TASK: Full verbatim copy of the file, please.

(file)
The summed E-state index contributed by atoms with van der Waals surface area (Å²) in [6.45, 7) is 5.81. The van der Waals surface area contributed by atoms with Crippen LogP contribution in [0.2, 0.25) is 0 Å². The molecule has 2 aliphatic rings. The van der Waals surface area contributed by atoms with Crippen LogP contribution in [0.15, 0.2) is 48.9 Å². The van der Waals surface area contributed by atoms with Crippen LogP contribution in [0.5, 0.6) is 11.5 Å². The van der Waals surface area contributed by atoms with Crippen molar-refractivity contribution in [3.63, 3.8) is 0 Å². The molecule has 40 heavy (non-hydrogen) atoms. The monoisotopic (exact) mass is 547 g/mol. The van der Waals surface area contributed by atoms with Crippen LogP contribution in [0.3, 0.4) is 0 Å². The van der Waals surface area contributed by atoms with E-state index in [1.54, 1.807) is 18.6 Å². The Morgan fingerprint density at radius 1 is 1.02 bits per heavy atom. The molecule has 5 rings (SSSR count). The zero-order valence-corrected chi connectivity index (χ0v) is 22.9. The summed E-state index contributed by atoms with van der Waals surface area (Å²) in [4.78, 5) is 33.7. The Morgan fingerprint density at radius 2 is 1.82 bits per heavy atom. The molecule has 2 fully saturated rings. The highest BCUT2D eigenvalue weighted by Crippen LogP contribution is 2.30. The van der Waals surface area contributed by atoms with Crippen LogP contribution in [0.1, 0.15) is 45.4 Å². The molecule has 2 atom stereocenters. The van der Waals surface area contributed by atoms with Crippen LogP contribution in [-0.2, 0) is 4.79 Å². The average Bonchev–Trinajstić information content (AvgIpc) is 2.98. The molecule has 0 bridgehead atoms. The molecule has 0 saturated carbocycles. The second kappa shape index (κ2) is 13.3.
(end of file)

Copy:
The summed E-state index contributed by atoms with van der Waals surface area (Å²) in [6.45, 7) is 5.81. The van der Waals surface area contributed by atoms with Crippen LogP contribution in [0.2, 0.25) is 0 Å². The molecule has 2 aliphatic rings. The van der Waals surface area contributed by atoms with Crippen LogP contribution in [0.15, 0.2) is 48.9 Å². The van der Waals surface area contributed by atoms with Crippen LogP contribution in [0.5, 0.6) is 11.5 Å². The van der Waals surface area contributed by atoms with Crippen molar-refractivity contribution in [3.63, 3.8) is 0 Å². The molecule has 40 heavy (non-hydrogen) atoms. The monoisotopic (exact) mass is 547 g/mol. The van der Waals surface area contributed by atoms with Crippen LogP contribution in [0.3, 0.4) is 0 Å². The van der Waals surface area contributed by atoms with E-state index in [1.54, 1.807) is 18.6 Å². The Morgan fingerprint density at radius 1 is 1.02 bits per heavy atom. The molecule has 5 rings (SSSR count). The zero-order valence-corrected chi connectivity index (χ0v) is 22.9. The summed E-state index contributed by atoms with van der Waals surface area (Å²) in [4.78, 5) is 33.7. The Morgan fingerprint density at radius 2 is 1.82 bits per heavy atom. The molecule has 2 fully saturated rings. The highest BCUT2D eigenvalue weighted by Crippen LogP contribution is 2.30. The van der Waals surface area contributed by atoms with Crippen LogP contribution in [0.1, 0.15) is 45.4 Å². The molecule has 2 atom stereocenters. The van der Waals surface area contributed by atoms with Crippen LogP contribution in [-0.2, 0) is 4.79 Å². The average Bonchev–Trinajstić information content (AvgIpc) is 2.98. The molecule has 0 bridgehead atoms. The molecule has 0 saturated carbocycles. The second kappa shape index (κ2) is 13.3.